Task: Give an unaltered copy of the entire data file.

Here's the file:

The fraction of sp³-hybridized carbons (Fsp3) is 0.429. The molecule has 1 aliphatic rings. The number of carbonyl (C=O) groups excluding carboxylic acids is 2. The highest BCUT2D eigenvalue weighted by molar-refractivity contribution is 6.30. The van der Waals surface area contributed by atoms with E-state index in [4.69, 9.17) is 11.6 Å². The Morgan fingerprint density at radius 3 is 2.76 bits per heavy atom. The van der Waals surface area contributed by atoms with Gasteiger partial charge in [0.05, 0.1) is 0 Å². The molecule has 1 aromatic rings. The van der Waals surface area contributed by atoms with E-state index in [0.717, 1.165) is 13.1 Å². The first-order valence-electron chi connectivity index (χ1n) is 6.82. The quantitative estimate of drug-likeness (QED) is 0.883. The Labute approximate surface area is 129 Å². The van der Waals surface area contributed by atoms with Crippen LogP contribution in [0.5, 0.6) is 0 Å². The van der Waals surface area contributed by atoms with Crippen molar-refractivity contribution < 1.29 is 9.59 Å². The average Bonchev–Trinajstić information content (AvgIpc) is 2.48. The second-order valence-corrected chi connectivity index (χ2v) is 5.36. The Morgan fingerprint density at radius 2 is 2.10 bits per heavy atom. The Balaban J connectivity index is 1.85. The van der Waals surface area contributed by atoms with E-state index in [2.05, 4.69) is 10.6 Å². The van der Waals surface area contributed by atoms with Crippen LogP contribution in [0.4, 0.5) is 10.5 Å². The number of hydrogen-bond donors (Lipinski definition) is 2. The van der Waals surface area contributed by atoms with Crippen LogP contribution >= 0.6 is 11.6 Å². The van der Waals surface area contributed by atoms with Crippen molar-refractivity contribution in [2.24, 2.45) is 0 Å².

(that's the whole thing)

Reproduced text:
The fraction of sp³-hybridized carbons (Fsp3) is 0.429. The molecule has 1 aliphatic rings. The number of carbonyl (C=O) groups excluding carboxylic acids is 2. The highest BCUT2D eigenvalue weighted by molar-refractivity contribution is 6.30. The van der Waals surface area contributed by atoms with E-state index in [4.69, 9.17) is 11.6 Å². The Morgan fingerprint density at radius 3 is 2.76 bits per heavy atom. The van der Waals surface area contributed by atoms with Gasteiger partial charge in [0.05, 0.1) is 0 Å². The molecule has 1 aromatic rings. The van der Waals surface area contributed by atoms with E-state index in [0.717, 1.165) is 13.1 Å². The first-order valence-electron chi connectivity index (χ1n) is 6.82. The quantitative estimate of drug-likeness (QED) is 0.883. The Labute approximate surface area is 129 Å². The van der Waals surface area contributed by atoms with Crippen LogP contribution in [0.5, 0.6) is 0 Å². The van der Waals surface area contributed by atoms with Crippen molar-refractivity contribution < 1.29 is 9.59 Å². The average Bonchev–Trinajstić information content (AvgIpc) is 2.48. The second-order valence-corrected chi connectivity index (χ2v) is 5.36. The Morgan fingerprint density at radius 2 is 2.10 bits per heavy atom. The Balaban J connectivity index is 1.85. The van der Waals surface area contributed by atoms with E-state index in [2.05, 4.69) is 10.6 Å². The van der Waals surface area contributed by atoms with Crippen LogP contribution in [0.4, 0.5) is 10.5 Å². The number of hydrogen-bond donors (Lipinski definition) is 2. The van der Waals surface area contributed by atoms with Crippen LogP contribution >= 0.6 is 11.6 Å². The van der Waals surface area contributed by atoms with Crippen molar-refractivity contribution in [2.24, 2.45) is 0 Å².